Matter & Energy


Matter is composed of atoms or groups of atoms called molecules. The arrangement of particles in a material depends on the physical state of the substance. In a solid, particles form a compact structure that resists flow. Particles in a liquid have more energy than those in a solid. They can flow past one another, but they remain close. Particles in a gas have the most energy. They move rapidly and are separated from one another by relatively large distances.

Protactinium

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Protactinium, formerly protoactinium, symbol Pa, radioactive metallic element with an atomic number of 91. Protactinium is a member of the actinide series of the periodic table. It was discovered in 1918 by the Austrian-Swedish physicist Lise Meitner and the German physical chemist Otto Hahn. Protactinium is a member of the uranium-actinium radioactive-decay series and is found in uranium ores. Isotopes of protactinium ranging in mass number from 215 to 238 are known. Protactinium-233 has a half-life of 27 days. Protactinium-231, the most stable isotope, has a half-life of more than 32,000 years; by emission of an alpha particle it decays to actinium. Protactinium melts at about 1552° C (about 2826° F), boils at about 4227° C (about 7641° F), and has a specific gravity of about 15.37.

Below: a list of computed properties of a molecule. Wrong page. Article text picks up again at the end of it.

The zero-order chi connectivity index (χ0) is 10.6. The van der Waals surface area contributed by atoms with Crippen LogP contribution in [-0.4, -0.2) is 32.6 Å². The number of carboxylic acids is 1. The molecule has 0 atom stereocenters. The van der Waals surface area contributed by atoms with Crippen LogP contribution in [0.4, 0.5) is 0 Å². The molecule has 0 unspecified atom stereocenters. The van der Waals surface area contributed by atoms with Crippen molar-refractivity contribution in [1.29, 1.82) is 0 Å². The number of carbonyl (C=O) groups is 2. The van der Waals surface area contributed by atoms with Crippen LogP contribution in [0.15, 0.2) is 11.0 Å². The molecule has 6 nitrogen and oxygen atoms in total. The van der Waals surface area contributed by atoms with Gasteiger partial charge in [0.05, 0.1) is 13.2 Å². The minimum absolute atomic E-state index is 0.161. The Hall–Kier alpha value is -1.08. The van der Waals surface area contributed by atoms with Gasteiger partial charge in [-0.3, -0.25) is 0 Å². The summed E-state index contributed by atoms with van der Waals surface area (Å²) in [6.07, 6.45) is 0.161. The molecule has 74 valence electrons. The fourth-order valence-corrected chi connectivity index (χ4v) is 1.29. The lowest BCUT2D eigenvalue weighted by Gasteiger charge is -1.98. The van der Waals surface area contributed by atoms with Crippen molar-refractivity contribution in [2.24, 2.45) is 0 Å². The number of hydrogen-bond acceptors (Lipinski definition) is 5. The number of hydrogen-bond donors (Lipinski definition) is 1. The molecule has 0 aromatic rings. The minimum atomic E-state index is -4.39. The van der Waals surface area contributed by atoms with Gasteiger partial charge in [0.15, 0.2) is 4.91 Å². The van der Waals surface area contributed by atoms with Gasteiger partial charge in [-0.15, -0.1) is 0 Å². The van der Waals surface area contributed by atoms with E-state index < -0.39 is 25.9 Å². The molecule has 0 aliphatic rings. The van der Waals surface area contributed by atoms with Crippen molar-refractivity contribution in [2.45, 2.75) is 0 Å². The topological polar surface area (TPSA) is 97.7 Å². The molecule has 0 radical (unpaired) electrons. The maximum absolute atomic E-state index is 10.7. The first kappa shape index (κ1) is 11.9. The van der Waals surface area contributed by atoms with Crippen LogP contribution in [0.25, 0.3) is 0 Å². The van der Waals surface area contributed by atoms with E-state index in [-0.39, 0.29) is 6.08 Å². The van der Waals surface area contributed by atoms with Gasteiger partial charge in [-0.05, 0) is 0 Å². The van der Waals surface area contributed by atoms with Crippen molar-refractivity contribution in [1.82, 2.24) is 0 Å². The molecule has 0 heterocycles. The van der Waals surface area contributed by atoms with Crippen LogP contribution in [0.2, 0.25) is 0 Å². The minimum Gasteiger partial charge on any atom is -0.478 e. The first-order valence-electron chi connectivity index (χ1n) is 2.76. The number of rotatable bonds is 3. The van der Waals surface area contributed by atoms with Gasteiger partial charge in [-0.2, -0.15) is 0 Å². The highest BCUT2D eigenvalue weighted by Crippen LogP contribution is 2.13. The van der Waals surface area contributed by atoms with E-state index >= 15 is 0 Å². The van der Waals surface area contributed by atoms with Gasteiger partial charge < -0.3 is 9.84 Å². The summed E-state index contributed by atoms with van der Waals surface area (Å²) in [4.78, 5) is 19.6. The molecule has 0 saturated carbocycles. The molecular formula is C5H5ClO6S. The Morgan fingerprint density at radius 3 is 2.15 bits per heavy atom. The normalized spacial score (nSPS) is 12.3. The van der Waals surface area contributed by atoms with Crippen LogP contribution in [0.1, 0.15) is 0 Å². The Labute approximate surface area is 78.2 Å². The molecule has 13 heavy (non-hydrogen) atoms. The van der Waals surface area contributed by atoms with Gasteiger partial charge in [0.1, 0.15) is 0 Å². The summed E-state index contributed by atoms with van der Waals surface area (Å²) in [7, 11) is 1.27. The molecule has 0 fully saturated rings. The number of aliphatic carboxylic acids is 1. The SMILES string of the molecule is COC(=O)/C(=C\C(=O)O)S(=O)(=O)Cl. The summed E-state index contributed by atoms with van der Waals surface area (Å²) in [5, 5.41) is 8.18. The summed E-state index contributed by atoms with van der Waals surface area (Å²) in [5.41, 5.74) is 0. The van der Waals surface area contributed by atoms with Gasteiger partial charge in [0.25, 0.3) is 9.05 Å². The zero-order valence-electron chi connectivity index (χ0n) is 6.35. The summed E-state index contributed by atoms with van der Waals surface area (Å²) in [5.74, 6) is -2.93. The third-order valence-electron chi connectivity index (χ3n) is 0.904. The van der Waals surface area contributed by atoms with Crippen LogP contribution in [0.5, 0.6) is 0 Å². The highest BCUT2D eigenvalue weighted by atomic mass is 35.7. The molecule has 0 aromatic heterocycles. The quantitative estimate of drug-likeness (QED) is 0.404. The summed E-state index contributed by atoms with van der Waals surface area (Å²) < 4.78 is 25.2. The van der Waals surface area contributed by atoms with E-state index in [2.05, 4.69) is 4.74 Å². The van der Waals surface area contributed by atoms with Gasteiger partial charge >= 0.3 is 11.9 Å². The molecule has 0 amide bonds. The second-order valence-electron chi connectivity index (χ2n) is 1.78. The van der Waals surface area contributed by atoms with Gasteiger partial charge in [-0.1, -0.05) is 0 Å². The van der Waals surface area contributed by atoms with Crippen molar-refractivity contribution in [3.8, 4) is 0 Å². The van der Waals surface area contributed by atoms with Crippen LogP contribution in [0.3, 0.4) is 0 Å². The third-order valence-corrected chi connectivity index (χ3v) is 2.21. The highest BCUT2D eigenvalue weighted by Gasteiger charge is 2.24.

See also Radioactivity